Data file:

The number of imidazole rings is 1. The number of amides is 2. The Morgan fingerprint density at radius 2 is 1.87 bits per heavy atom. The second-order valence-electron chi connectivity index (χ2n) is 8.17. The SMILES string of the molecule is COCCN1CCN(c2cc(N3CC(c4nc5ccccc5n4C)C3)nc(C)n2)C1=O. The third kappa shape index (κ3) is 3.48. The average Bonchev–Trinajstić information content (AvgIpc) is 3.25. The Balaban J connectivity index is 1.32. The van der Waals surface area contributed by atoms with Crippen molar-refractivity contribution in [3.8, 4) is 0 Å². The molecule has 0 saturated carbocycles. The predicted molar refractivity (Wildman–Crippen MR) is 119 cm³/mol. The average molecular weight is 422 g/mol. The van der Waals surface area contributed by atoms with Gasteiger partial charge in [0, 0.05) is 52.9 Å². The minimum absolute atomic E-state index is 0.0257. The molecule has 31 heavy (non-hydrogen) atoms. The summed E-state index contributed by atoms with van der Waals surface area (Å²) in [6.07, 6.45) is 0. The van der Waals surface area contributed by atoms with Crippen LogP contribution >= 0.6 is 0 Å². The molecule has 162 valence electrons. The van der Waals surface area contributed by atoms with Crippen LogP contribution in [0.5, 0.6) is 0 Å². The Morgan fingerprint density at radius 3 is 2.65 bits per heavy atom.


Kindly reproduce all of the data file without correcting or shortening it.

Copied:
The number of imidazole rings is 1. The number of amides is 2. The Morgan fingerprint density at radius 2 is 1.87 bits per heavy atom. The second-order valence-electron chi connectivity index (χ2n) is 8.17. The SMILES string of the molecule is COCCN1CCN(c2cc(N3CC(c4nc5ccccc5n4C)C3)nc(C)n2)C1=O. The third kappa shape index (κ3) is 3.48. The average Bonchev–Trinajstić information content (AvgIpc) is 3.25. The Balaban J connectivity index is 1.32. The van der Waals surface area contributed by atoms with Crippen molar-refractivity contribution in [3.8, 4) is 0 Å². The molecule has 0 saturated carbocycles. The predicted molar refractivity (Wildman–Crippen MR) is 119 cm³/mol. The average molecular weight is 422 g/mol. The van der Waals surface area contributed by atoms with Gasteiger partial charge in [0, 0.05) is 52.9 Å². The minimum absolute atomic E-state index is 0.0257. The molecule has 31 heavy (non-hydrogen) atoms. The summed E-state index contributed by atoms with van der Waals surface area (Å²) in [6.07, 6.45) is 0. The van der Waals surface area contributed by atoms with Crippen LogP contribution >= 0.6 is 0 Å². The molecule has 162 valence electrons. The van der Waals surface area contributed by atoms with Crippen LogP contribution in [0.5, 0.6) is 0 Å². The Morgan fingerprint density at radius 3 is 2.65 bits per heavy atom.